The Golden State continues to tempt judicial fate with the administration of its handgun roster law. Before too long, it could wind up costing them in court.
Last Friday, the California Department of Justice announced it is removing all previously approved models of the popular Heckler and Koch (H&K) USP pistols from its handgun roster. It did so without warning or elaboration on the rationale behind the decision.
Gun owners were simply left to speculate as to why a well-established gun maker’s popular handgun, used safely across the country and around the world, could no longer legally be sold in the country’s most populous state.
While this latest move was unexpected, it was not an aberration. Different handgun makes and models have been unceremoniously dropped from the list of state-approved pistols many times since the Unsafe Handgun Act became California law in 2001. There have been 33 models decertified so far this year alone, and that number will only grow as the year goes on.
That’s because ever-increasing requirements for a handgun to meet approval have charted a gradual course toward a total ban on handgun sales in the state.
When the law was signed, a handgun needed to have a manual safety, a loaded chamber indicator, a magazine disconnect mechanism, and pass a drop test to meet approval. In 2007, the California legislature passed a law declaring that a semi-automatic handgun could not be approved unless it was equipped with microstamping technology once such technology was declared feasible.
In 2013, then-Attorney General Kamala Harris (D.) declared that the technology had arrived, despite evidence to the contrary, and the microstamping requirement officially went into effect. Since then, there have been zero new handguns approved to the roster due to the inability of gunmakers to comply with an as-of-yet infeasible technology. Meanwhile, handguns have continued to be removed from the roster for various reasons, resulting in an ever-diminishing supply of legal handguns for civilians to purchase.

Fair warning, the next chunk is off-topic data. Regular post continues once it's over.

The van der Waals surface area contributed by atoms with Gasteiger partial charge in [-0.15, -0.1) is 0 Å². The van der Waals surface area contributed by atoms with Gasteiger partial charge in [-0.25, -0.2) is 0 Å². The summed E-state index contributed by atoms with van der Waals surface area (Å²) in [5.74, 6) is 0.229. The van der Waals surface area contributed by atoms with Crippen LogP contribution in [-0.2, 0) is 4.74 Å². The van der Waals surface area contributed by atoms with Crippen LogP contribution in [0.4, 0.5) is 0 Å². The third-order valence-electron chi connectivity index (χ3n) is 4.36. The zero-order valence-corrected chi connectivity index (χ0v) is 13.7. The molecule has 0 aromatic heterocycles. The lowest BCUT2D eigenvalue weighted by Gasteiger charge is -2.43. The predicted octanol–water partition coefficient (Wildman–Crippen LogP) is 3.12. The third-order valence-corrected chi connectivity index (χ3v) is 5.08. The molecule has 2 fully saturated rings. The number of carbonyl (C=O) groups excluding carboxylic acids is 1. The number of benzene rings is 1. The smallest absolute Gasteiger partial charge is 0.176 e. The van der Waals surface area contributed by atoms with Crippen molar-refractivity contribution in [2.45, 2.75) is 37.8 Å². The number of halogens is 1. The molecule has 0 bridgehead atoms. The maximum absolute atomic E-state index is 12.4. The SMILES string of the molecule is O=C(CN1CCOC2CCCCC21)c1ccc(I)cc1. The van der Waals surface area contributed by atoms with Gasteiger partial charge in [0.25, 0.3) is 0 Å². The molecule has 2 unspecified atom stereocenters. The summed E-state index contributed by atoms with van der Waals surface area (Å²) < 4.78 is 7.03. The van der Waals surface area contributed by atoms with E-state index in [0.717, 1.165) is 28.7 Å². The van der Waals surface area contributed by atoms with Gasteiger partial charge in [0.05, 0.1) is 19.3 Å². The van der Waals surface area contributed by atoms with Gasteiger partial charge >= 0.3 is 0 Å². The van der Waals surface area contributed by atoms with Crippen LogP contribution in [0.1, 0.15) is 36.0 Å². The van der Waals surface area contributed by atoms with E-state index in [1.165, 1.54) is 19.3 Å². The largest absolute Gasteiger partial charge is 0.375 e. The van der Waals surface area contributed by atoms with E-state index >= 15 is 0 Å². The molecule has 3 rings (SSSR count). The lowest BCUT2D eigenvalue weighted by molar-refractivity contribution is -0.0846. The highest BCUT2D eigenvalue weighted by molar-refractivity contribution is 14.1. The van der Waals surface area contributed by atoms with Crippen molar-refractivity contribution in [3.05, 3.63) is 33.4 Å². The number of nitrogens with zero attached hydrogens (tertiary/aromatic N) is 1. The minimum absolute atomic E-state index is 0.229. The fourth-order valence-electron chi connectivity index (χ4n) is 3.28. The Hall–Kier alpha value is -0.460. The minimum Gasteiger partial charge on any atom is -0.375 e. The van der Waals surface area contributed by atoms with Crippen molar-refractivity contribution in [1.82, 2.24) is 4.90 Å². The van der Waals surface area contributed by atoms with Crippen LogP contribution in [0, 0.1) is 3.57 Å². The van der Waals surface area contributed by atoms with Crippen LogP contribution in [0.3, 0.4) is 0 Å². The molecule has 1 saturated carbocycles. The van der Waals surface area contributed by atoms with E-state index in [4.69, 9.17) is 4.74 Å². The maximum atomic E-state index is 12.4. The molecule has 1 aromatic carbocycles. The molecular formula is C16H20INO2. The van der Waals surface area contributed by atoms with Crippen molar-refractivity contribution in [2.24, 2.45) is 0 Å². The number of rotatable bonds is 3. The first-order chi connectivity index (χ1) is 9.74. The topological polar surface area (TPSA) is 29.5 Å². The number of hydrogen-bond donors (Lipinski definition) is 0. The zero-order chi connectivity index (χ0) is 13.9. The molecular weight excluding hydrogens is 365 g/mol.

As of the writing of this piece, there are 788 handguns listed as “certified for sale” on the state’s approved handgun list, all of which were manufactured and released at least a decade ago. For context, despite being the second-most restrictive state to utilize a roster system, the Massachusetts approved handgun roster contains roughly 1,100 different options and includes most modern generations of common civilian pistols (including H&K USPs). In states without roster limitations, the options available for civilian buyers number well into the thousands.
When different color offerings are factored in—that’s right, each cosmetic feature offered in a particular model must be individually approved—the number of unique handgun makes and models still legal to buy in California is actually far more limited than the 788 figure would suggest.
Exacerbating this issue is the recently passed Assembly Bill 2847. Set to go into effect in July, the law will automatically remove three previously approved handguns from the roster for every new model the state approves—if it ever does approve another gun.
The addition of this latest roster requirement, a three-for-one swap intentionally meant to further diminish the options for legal handgun purchasing, could finally be the straw that breaks the camel’s back in court.
Previous challenges against the roster regime have proved fruitless for gun-rights advocates. In 2018, the California Supreme Court upheld the microstamping requirement in a challenge brought by the National Shooting Sports Foundation. That same year, the Ninth Circuit upheld both the handgun roster and the microstamping requirement, specifically in Pena v. Horan. The Supreme Court declined to hear the case on appeal in 2020.
Since then, however, the court has added an additional originalist justice and has already taken up another Second Amendment case where it looks poised to strike down restrictive laws around gun carry.
It has also inadvertently signaled its willingness to make bold rulings on controversial matters if the leaked Dobbs opinion is any indication.
Add in the new additional three-for-one requirement, and it would seem California’s roster system is due for renewed judicial scrutiny. A legal challenge in federal court against this new requirement is already underway, and it could provide just the vehicle for this to happen.
A more conservative court newly motivated to take on gun-rights cases could view California’s slow-motion ban on handgun purchasing the same way it has viewed previous attempts at outright handgun bans.